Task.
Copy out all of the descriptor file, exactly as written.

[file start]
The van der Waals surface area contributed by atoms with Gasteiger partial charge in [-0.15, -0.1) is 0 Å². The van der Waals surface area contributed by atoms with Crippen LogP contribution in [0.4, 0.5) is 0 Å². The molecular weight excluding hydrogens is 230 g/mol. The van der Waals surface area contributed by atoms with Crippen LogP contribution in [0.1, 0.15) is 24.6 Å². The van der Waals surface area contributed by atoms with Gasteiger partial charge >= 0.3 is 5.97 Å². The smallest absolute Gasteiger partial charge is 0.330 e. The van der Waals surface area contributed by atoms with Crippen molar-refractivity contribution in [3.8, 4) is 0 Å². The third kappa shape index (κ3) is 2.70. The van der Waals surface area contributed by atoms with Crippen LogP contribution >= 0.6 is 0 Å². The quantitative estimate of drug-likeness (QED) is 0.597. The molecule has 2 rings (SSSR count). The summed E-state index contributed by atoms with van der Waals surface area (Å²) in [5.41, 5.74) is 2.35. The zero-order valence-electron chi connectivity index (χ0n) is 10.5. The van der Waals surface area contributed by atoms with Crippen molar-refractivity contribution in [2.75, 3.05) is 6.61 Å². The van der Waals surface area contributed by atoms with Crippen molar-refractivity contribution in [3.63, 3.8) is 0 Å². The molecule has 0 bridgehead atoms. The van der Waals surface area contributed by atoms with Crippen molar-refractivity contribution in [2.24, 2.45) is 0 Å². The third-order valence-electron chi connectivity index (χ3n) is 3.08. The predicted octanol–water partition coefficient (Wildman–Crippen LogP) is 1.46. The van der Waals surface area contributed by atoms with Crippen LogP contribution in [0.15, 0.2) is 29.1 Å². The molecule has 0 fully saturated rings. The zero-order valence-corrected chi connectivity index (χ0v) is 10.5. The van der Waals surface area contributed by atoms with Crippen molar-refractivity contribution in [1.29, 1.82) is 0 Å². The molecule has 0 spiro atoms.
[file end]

The van der Waals surface area contributed by atoms with Gasteiger partial charge in [-0.15, -0.1) is 0 Å². The van der Waals surface area contributed by atoms with Crippen LogP contribution in [0.4, 0.5) is 0 Å². The molecular weight excluding hydrogens is 230 g/mol. The van der Waals surface area contributed by atoms with Crippen LogP contribution in [0.1, 0.15) is 24.6 Å². The van der Waals surface area contributed by atoms with Gasteiger partial charge >= 0.3 is 5.97 Å². The smallest absolute Gasteiger partial charge is 0.330 e. The van der Waals surface area contributed by atoms with Crippen molar-refractivity contribution in [3.8, 4) is 0 Å². The third kappa shape index (κ3) is 2.70. The van der Waals surface area contributed by atoms with Crippen LogP contribution >= 0.6 is 0 Å². The quantitative estimate of drug-likeness (QED) is 0.597. The molecule has 2 rings (SSSR count). The summed E-state index contributed by atoms with van der Waals surface area (Å²) in [5.41, 5.74) is 2.35. The zero-order valence-electron chi connectivity index (χ0n) is 10.5. The van der Waals surface area contributed by atoms with Crippen molar-refractivity contribution in [2.75, 3.05) is 6.61 Å². The van der Waals surface area contributed by atoms with Crippen molar-refractivity contribution in [3.63, 3.8) is 0 Å². The molecule has 0 bridgehead atoms. The van der Waals surface area contributed by atoms with Crippen molar-refractivity contribution in [2.24, 2.45) is 0 Å². The third-order valence-electron chi connectivity index (χ3n) is 3.08. The predicted octanol–water partition coefficient (Wildman–Crippen LogP) is 1.46. The van der Waals surface area contributed by atoms with Crippen LogP contribution in [0.15, 0.2) is 29.1 Å². The molecule has 0 fully saturated rings. The zero-order valence-corrected chi connectivity index (χ0v) is 10.5. The van der Waals surface area contributed by atoms with Crippen molar-refractivity contribution in [1.29, 1.82) is 0 Å². The molecule has 0 spiro atoms.